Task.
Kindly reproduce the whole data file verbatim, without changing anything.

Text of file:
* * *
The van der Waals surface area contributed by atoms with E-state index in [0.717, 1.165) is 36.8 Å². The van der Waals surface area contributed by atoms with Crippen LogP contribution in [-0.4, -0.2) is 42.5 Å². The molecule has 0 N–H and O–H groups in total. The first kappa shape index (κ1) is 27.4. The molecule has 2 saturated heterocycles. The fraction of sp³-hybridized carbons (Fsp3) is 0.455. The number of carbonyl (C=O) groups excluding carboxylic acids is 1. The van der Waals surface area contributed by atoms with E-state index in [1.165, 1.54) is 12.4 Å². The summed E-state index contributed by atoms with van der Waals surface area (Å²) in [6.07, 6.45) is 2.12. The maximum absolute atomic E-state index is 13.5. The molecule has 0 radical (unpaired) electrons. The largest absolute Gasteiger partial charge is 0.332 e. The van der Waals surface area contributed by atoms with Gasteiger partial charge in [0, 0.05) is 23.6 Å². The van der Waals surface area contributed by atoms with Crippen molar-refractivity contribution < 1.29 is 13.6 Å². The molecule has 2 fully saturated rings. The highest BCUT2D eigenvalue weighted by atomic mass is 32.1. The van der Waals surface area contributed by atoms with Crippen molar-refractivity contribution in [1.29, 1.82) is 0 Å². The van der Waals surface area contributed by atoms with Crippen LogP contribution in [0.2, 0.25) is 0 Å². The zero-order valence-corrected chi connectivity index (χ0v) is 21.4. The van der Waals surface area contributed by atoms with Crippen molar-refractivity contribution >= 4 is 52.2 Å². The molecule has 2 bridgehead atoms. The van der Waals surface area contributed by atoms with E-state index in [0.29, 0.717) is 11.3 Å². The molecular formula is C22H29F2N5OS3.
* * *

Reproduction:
The van der Waals surface area contributed by atoms with E-state index in [0.717, 1.165) is 36.8 Å². The van der Waals surface area contributed by atoms with Crippen LogP contribution in [-0.4, -0.2) is 42.5 Å². The molecule has 0 N–H and O–H groups in total. The first kappa shape index (κ1) is 27.4. The molecule has 2 saturated heterocycles. The fraction of sp³-hybridized carbons (Fsp3) is 0.455. The number of carbonyl (C=O) groups excluding carboxylic acids is 1. The van der Waals surface area contributed by atoms with E-state index in [1.165, 1.54) is 12.4 Å². The summed E-state index contributed by atoms with van der Waals surface area (Å²) in [6.07, 6.45) is 2.12. The maximum absolute atomic E-state index is 13.5. The molecule has 0 radical (unpaired) electrons. The largest absolute Gasteiger partial charge is 0.332 e. The van der Waals surface area contributed by atoms with Gasteiger partial charge in [0, 0.05) is 23.6 Å². The van der Waals surface area contributed by atoms with Crippen molar-refractivity contribution < 1.29 is 13.6 Å². The molecule has 2 fully saturated rings. The highest BCUT2D eigenvalue weighted by atomic mass is 32.1. The van der Waals surface area contributed by atoms with Crippen molar-refractivity contribution in [1.29, 1.82) is 0 Å². The van der Waals surface area contributed by atoms with Crippen LogP contribution in [0.2, 0.25) is 0 Å². The zero-order valence-corrected chi connectivity index (χ0v) is 21.4. The van der Waals surface area contributed by atoms with Crippen molar-refractivity contribution >= 4 is 52.2 Å². The molecule has 2 bridgehead atoms. The van der Waals surface area contributed by atoms with E-state index in [0.29, 0.717) is 11.3 Å². The molecular formula is C22H29F2N5OS3.